Vol. 33, No. 8
Thanks to innovative research at the University of Alaska Fairbanks, funded by Alaska Sea Grant, scientists may be able to identify the stream origin of king salmon stocks in the Nushagak River in southwestern Alaska.
Ph.D. candidate Sean Brennan, advised by professor Matthew Wooller with the School of Fisheries and Ocean Sciences, is developing a strontium isotope map to track natal origins of king salmon. By analyzing the strontium isotope composition in a fish’s otolith (ear bone), and comparing it to Nushagak tributary waters, they can identify different geographic locations in the watershed where a king salmon may have originated.
Brennan has painstakingly measured the ratio of strontium isotopes (each isotope having a different number of neutrons) in the Nushagak River and streams, and in salmon otoliths. The unique strontium isotope ratios occur naturally in the watershed and come from bedrock. The isotope ratios are incorporated into otolith rings, which are added throughout a fish’s life. These stream isotope ratio “signatures” provide researchers useful insight into where the fish have spent their time.
Brennan’s preliminary work has recognized nine different “strontium isotopic” stocks of king salmon in the Nushagak River. He and others are mapping river water chemistry in other areas of Alaska as well, with a goal of identifying salmon stocks and their origins throughout Alaska. Brennan will wrap up his research in spring 2014.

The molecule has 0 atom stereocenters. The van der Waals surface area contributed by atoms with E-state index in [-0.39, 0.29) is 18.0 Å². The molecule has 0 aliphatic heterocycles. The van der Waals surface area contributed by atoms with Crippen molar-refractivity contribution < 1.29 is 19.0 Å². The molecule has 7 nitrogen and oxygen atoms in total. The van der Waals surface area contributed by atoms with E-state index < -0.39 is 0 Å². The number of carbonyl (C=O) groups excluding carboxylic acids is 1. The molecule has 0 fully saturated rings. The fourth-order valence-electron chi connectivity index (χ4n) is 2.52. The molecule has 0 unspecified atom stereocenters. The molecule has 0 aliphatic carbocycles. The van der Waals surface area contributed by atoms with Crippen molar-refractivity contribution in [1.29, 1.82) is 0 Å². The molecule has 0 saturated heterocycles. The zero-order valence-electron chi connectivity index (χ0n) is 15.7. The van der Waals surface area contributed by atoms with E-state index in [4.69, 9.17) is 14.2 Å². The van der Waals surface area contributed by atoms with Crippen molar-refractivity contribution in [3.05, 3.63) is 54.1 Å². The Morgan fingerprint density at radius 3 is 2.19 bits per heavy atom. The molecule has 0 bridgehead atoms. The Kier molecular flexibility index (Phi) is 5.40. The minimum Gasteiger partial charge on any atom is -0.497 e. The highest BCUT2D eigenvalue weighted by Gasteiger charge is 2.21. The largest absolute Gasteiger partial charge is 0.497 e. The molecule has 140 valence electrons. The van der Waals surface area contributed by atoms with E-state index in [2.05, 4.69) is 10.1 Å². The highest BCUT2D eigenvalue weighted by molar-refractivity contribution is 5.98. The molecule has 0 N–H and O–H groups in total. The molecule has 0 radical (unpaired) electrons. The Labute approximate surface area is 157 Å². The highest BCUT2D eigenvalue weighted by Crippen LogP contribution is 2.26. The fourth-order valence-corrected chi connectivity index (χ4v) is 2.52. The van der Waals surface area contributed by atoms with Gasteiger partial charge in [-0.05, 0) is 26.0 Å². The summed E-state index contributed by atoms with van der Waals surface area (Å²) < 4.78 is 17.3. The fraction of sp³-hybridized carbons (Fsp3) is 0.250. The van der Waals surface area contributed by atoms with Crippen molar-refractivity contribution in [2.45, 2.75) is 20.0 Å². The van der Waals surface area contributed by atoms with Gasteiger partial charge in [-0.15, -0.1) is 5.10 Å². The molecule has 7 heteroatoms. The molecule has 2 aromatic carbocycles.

Alaska Sea Grant Marine Advisory faculty processed 188 marine mammal coastal strandings, 12 of them alive, from October 2010 to March 2013. As marine mammal specialist Kate Wynne compiled this and other facts into the final report for a NOAA Prescott Grant, MAP Response to Marine Mammal Strandings in Alaska, one event drew particular attention.
Gay Sheffield's handling of the 2011–2013 federally designated Northern Alaska Pinniped Unusual Mortality Event was reported as the project's most notable accomplishment. The disease affected all four arctic species of ice-associated seals in western and northern Alaska, eastern Russia, and western Canada. In the Bering Strait region, Sheffield, who is the Marine Advisory agent in Nome, connected subsistence harvesters with national and international biologists, pathologists, and resource managers as they attempted to identify a novel widespread disease characterized by delayed hair growth, skin sores, and lethargic seals. Working closely with the North Slope Borough Department of Wildlife Management, Eskimo Walrus Commission, and coastal communities, Sheffield provided reports, specimens, and even entire carcasses for further research.
During the event Sheffield worked long and hard to explain the unique food security and human health concerns held by Alaskans who rely on marine mammals as subsistence food, to authorities in the nation's capital. At the same time she interpreted federal issues and progress of the investigation to coastal community members in the Bering Strait region. The seal sickness remains a mystery with no infectious disease identified, but Sheffield has bridged a human gap by communicating the needs of each group that were at times frustratingly baffling to the other.